Surviving means reacting, not thinking
By Jesse Birkey
Florida nights never seem to have enough strength to break the grip of humidity. My crew stumbled into its arms as the blast of emergency tones signaled a structure fire in our area.
An acting officer, still months away from official promotion, I had a gut feeling that this 3 a.m. response was going to be the real thing and my first opportunity to take command of a working structure fire. The glare of my mobile data terminal blurred the map as directives flipped through my mind, shoving out sleepy cobwebs.
We raced toward the scene but slowly, like a spider stalking prey, fear crept through my stomach, clawing toward my mind. Voices exploded, demanding audience: You’re not ready. You have no idea what you’re doing. You can’t do this. You don’t belong here. You should run away now! Every sneering accusation held me, paralyzed me.
The happy ending to this story is that I was able to gain control of myself and everything went well. But it doesn’t always end up that way. A quick Google search will produce articles and stories detailing incidents in which tragedy occurred because those on scene weren’t able to make reasonable decisions. Perhaps the most common term is tunnel vision. But that’s only part of the story.
You may have noticed the co-worker standing as close to the exit as possible during a critical EMS call unable to perform simple tasks. The paramedic student vapor-locked at the head of a cardiac arrest, wide-eyed and mouth partly open, offering no direction. Your partner bailing wildly out of an immediately dangerous to life or health atmosphere for no apparent reason. The inability of the incident commander to understand alternate tactics. You may have been that person yourself.
In this article, we’ll discuss the Fight or Flight (FOF) response, a natural and very beneficial (when activated as intended) program wired into all of us. I’m going to explain what it is, its purpose, and what happens to us when it fires.
We’ll also discuss its effect on critical thinking, a crucial element to decision making in high-stress incidents without which we find ourselves doing things we can’t easily explain.
Finally, we’ll discuss some practical steps we can take to prevent the FOF program from taking over our system inappropriately.
Fight or Flight
Imagine standing next to a mountain hearing a rumble above. You jerk toward the noise to find a boulder on a collision course with your head. Instantly, without thought, you jump back, feeling the wind as the massive rock misses your head by inches.
Something a little more relevant? A primary search takes you into a room hot enough to burn through your gear. You fall back and bail through a window moments before the room flashes. Or a patient suddenly sits up and aims a pistol at your head. You duck or perhaps try to grab the gun from his hand.
Though the FOF response may be the enemy of critical thinking (as we’ll soon learn), it’s not evil. In fact, it may have saved your life, which is exactly what it’s designed to do. FOF is a physiological reaction occurring in response to a perceived (remember that word) harmful event, attack, or threat to survival.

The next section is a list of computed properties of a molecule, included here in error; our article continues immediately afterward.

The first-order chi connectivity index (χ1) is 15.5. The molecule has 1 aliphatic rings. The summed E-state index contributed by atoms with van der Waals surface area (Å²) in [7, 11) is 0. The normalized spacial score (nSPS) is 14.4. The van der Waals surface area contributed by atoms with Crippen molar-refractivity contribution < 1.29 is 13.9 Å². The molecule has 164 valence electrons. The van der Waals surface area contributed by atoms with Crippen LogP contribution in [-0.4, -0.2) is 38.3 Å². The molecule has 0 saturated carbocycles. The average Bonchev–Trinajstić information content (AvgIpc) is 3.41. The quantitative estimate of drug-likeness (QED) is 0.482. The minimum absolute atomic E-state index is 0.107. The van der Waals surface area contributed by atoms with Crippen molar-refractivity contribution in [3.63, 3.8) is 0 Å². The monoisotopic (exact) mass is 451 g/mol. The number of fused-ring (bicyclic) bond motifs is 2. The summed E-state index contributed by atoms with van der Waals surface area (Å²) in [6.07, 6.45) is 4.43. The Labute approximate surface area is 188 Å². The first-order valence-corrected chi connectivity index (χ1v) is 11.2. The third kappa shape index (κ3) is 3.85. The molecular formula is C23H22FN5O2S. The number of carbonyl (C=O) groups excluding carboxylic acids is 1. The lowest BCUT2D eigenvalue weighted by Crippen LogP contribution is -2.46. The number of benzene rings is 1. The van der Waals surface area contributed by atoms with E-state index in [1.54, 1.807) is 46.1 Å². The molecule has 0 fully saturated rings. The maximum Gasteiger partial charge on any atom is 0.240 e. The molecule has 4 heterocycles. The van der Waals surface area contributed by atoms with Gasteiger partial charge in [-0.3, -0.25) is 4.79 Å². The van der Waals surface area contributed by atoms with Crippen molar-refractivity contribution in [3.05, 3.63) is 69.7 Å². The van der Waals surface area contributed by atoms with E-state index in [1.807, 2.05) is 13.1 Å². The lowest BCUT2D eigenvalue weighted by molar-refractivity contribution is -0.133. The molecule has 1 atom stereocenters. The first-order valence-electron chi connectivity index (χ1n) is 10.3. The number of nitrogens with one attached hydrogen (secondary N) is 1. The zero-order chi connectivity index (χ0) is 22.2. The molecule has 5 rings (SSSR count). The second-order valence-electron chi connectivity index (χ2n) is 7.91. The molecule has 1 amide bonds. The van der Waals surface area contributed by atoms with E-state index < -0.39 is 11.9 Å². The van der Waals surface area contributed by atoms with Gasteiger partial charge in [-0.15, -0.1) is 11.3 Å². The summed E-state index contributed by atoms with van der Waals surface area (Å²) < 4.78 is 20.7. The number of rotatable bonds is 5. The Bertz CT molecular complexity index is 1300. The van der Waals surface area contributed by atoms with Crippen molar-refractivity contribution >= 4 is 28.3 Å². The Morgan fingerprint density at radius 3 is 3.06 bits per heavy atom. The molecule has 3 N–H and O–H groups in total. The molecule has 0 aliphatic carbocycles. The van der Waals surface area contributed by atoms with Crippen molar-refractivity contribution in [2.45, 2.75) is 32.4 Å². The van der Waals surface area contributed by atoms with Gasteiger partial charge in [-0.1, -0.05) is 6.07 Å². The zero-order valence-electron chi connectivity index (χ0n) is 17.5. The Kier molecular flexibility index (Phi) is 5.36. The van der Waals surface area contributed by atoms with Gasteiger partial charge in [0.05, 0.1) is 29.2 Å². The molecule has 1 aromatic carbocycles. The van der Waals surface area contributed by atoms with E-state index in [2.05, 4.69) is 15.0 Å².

Time to geek out a bit.
In the brain, it takes 0.85 milliseconds for the amygdala to ask for a flood of chemicals. The sympathetic nervous system then releases the hormones cortisol and adrenaline. Heart rate, blood pressure, and breathing shoot up while digestion crawls. Blood shunts to the major muscle groups, vision narrows (tunnel vision), sweat forms, and muscles tense. There is a palpable burst of energy and strength. The body is prepared for immediate action.
Meanwhile, in the brain, physiologic neurotransmitters activate glucocorticoid receptors, which degrade working memory and executive function. The accumulating cortisol shuts down the prefrontal cortex–in other words, critical thinking gets hijacked, resulting in thoughts that tend to be irrational and illogical.
This is by design. Surviving means reacting, not thinking.
When triggered, we can go one of two ways: fight or flight.
Fight will typically be viewed as the better option because it looks like engagement. And it is. But the binding parameters of the physiological reaction still apply. What may not be seen is that the engagement lacks rational thought. That fact can certainly be evidenced by illogical actions noticed and discussed during a post incident analysis.
Fight manifests as focus on a single goal (tunnel vision), rushing in, rash decisions, and the inability to understand alternative perspectives/strategies/tactics.
Flight puts all its focus into escape. This can look like physically fleeing, mentally withdrawing, or refusing to interact with the team at all. This would be the classic deer-in-the-headlights analogy.
Two paths, both destructive, both preventing what we’ll discuss next—critical thinking.
Critical thinking is defined as the objective analysis and evaluation of an issue to form a judgment or make an informed decision. I would venture to guess that most of us agree this needs to be a core skill for those responding to emergency incidents of all types and sizes.
Although incidents discussed in the classroom may seem to follow a predictable pattern, anyone who has responded to emergency situations understands there’s no such thing as a textbook call. Emergency incidents are dynamic, ever changing, and morphing in unpredictable ways. Critical thinking is our weapon, the edge we need to constantly adapt to frustrating conditions.
There seems to be an emphasis nationally on the importance of being situationally aware, which is vitally important, but if we can’t think critically, we won’t be situationally aware.
The physiological effects of FOF rob us of the ability to think critically, and here’s the kicker: It can take up to 20 minutes for the body to reset! That means once triggered, we might be able to follow directions and complete tasks, but situational awareness and the ability to make reasonable decisions will be very difficult, if not impossible, during the most important time periods of incidents.